Trump is still absolutely obsessed with his bogus Alabama claim — and now he's dragged a rear admiral into it

Trump is still absolutely obsessed with his bogus Alabama claim — and now he's dragged a rear admiral into it
President Donald J. Trump, joined by Acting Secretary of the Department of Homeland Security Kevin McAleenan and Acting FEMA Administrator Pete Gaynor, attends a briefing Sunday, Sept. 1, 2019, on the current directional forecast of Hurricane Dorian at the Federal Emergency Management Agency (FEMA) headquarters in Washington, D.C. (Official White House Photo by Shealah Craighead)
News & Politics

President Donald Trump can't let his false claim about Alabama go.

On Thursday, the president continued to insist, as he has throughout the week, that he was correct on Sunday when he said that Alabama was among the states that are "most likely be hit (much) harder than anticipated." That was wrong then, and the National Weather Service quickly corrected him. "Alabama will NOT see any impacts from #Dorian," it said in a tweet.

But he wouldn't let the claim go, even after he had been refuted. He said Wednesday that he had been given a briefing that said there was a "95 percent chance probability" that Alabama would get hit, and he even shared a doctored map that falsely extended a previous prediction of the storm's path into the state.

All of this seemed wild and over the top — he could have just admitted he misspoke and left it at that. But instead, he kept digging his heels in. Then throughout Thursday, he tweeted more maps supposedly proving his initial remarks correct. (They didn't.)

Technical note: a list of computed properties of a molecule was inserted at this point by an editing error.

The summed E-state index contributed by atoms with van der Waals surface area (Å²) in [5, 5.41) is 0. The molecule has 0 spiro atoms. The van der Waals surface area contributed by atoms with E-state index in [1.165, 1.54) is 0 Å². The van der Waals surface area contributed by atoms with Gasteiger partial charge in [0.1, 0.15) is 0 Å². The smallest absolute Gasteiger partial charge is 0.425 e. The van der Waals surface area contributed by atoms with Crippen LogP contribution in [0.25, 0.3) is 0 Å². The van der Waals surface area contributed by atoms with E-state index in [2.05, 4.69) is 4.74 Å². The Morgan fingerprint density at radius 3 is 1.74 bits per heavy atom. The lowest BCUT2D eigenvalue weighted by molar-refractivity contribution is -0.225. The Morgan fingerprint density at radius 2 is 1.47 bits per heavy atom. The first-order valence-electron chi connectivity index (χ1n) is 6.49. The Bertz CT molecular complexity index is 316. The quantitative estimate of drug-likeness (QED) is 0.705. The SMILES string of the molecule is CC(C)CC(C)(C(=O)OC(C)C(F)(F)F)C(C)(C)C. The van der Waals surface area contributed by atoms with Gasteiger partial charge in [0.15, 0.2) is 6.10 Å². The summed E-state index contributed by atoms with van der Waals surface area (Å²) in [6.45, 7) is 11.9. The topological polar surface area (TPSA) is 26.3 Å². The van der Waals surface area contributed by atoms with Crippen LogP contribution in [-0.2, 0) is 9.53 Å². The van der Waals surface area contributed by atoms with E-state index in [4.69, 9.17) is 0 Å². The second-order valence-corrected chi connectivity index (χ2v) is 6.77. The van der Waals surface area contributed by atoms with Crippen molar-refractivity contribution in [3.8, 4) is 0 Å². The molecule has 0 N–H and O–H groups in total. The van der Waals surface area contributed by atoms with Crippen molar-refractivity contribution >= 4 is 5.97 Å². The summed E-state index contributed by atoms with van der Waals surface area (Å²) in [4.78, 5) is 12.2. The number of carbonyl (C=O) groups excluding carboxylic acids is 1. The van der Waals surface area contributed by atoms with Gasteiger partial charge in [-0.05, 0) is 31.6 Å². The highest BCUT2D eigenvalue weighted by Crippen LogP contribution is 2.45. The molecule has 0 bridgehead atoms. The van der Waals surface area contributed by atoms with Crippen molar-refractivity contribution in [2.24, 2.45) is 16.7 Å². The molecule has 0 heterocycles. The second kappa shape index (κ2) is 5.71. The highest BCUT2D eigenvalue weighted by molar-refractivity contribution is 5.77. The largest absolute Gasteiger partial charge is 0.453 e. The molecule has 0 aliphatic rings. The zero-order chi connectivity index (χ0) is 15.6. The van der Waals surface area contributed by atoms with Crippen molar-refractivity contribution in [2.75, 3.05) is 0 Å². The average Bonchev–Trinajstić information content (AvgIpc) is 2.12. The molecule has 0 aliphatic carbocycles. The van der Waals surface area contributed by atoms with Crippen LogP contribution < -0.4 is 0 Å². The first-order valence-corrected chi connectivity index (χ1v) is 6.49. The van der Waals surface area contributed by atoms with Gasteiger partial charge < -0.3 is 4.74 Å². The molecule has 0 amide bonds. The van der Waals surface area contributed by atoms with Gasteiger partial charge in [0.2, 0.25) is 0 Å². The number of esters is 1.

Then, he dragged Rear Admiral Pete Brown, a homeland security and counterterrorism advisor, into the issue, putting out the following statement from the White House:

The statement, again, did not confirm his initial tweet or subsequent defenses. Even if the statement is entirely true — which can never be assumed from this White House — it says the president was apprised of the possibility of "tropical force winds" in a portion of Alabama on the day he made his claim. Here's what a National Weather Service map, showing a 5 percent chance of such winds, looked like from that morning:

The idea that Trump might have gotten confused about changing models and complex predictions was understandable if still worrying, at first. But his complete obsession with the topic and his focus on vindicating his claims while the storm actually pummels states on the East Coast, are disturbing traits to display for an American president. It's not as bad as his neglect of Puerto Rico during Hurricane Maria and subsequent denial of an independent estimate of the death toll, but it's still not a reassuring sign of the competence or mental stability of the commander in chief.

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